As reported by BBC, an absolutely spectacular new specimen of a so-called “colossal squid” or Mesonychoteuthis hamiltoni has been found on the surface of the Ross Sea. Previously only six specimens of this type of squid have ever been recovered. It was first identified in 1925 after two arms were recovered from a sperm whale’s stomach. Four more specimens have come from the stomachs of sperm whales and the sixth was caught in a trawl net at a depth of 2,000 meters. “Now we can say that it attains a size larger than the (18 meter long) giant squid. Giant squid (Architeuthis dux) is no longer the largest squid that’s out there. We’ve got something that’s even larger, and not just larger but an order of magnitude meaner.” says Dr. Steve O’Shea, Auckland University of Technology in New Zealand.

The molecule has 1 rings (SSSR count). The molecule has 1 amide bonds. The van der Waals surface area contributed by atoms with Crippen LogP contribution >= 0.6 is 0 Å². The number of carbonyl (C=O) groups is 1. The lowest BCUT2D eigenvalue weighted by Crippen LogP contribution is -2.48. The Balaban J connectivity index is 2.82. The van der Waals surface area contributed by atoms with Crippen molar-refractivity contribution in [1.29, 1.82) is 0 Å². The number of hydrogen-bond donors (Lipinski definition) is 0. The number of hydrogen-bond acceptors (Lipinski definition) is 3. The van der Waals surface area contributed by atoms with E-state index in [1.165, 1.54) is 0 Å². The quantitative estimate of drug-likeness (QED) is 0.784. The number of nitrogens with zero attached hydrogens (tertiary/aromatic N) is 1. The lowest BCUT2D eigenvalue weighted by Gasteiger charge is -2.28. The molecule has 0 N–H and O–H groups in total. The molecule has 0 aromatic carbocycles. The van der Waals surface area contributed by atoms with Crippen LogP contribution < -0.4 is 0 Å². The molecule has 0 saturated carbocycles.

The new, immature colossal squid specimen has a mantle length of 2.5 metres. “It’s only half to two-thirds grown, so it grows up to four metres in mantle length.” said O’Shea. In comparison, the mantle of the giant squid is not known to be more than 2.25 metres. The colossal squid has one of the largest beaks known of any squid and also has unique swivelling hooks on the clubs at the ends of its tentacles. “This [colossal squid] animal, armed as it is with the hooks and the beak that it has, not only is colossal in size but is going to be a phenomenal predator and something you are not going to want to meet in the water.”